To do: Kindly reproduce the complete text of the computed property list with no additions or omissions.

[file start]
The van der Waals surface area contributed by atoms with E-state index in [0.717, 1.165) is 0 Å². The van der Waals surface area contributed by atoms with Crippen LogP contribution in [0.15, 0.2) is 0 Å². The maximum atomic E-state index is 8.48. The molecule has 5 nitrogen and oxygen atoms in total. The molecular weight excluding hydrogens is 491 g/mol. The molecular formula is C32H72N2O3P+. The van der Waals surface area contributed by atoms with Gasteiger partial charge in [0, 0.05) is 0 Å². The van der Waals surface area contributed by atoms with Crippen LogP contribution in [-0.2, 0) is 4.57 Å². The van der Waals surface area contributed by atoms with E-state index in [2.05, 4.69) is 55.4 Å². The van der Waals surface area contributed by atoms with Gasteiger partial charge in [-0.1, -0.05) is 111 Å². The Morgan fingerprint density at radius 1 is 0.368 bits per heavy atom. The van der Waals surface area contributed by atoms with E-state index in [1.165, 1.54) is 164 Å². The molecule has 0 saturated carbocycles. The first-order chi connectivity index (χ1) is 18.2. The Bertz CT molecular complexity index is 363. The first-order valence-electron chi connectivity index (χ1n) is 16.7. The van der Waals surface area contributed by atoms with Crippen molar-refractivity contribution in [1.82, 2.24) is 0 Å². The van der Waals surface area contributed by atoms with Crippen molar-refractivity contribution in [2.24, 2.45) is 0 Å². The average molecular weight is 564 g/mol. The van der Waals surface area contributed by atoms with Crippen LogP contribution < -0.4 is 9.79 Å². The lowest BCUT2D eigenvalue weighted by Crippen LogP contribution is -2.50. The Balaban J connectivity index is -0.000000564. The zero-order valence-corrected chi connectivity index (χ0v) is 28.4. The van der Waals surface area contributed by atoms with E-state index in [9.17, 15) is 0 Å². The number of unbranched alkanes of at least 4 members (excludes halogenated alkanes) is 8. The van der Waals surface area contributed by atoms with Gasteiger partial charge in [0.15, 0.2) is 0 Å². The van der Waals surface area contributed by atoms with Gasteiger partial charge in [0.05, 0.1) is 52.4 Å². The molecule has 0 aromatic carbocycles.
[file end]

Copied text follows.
The van der Waals surface area contributed by atoms with E-state index in [0.717, 1.165) is 0 Å². The van der Waals surface area contributed by atoms with Crippen LogP contribution in [0.15, 0.2) is 0 Å². The maximum atomic E-state index is 8.48. The molecule has 5 nitrogen and oxygen atoms in total. The molecular weight excluding hydrogens is 491 g/mol. The molecular formula is C32H72N2O3P+. The van der Waals surface area contributed by atoms with Gasteiger partial charge in [0, 0.05) is 0 Å². The van der Waals surface area contributed by atoms with Crippen LogP contribution in [-0.2, 0) is 4.57 Å². The van der Waals surface area contributed by atoms with E-state index in [2.05, 4.69) is 55.4 Å². The van der Waals surface area contributed by atoms with Gasteiger partial charge in [-0.1, -0.05) is 111 Å². The Morgan fingerprint density at radius 1 is 0.368 bits per heavy atom. The van der Waals surface area contributed by atoms with E-state index in [1.165, 1.54) is 164 Å². The molecule has 0 saturated carbocycles. The first-order chi connectivity index (χ1) is 18.2. The Bertz CT molecular complexity index is 363. The first-order valence-electron chi connectivity index (χ1n) is 16.7. The van der Waals surface area contributed by atoms with Crippen molar-refractivity contribution in [1.82, 2.24) is 0 Å². The van der Waals surface area contributed by atoms with Crippen molar-refractivity contribution in [2.24, 2.45) is 0 Å². The average molecular weight is 564 g/mol. The van der Waals surface area contributed by atoms with Crippen LogP contribution < -0.4 is 9.79 Å². The lowest BCUT2D eigenvalue weighted by Crippen LogP contribution is -2.50. The Balaban J connectivity index is -0.000000564. The zero-order valence-corrected chi connectivity index (χ0v) is 28.4. The van der Waals surface area contributed by atoms with E-state index in [9.17, 15) is 0 Å². The number of unbranched alkanes of at least 4 members (excludes halogenated alkanes) is 8. The van der Waals surface area contributed by atoms with Gasteiger partial charge in [0.15, 0.2) is 0 Å². The van der Waals surface area contributed by atoms with Gasteiger partial charge in [0.05, 0.1) is 52.4 Å². The molecule has 0 aromatic carbocycles.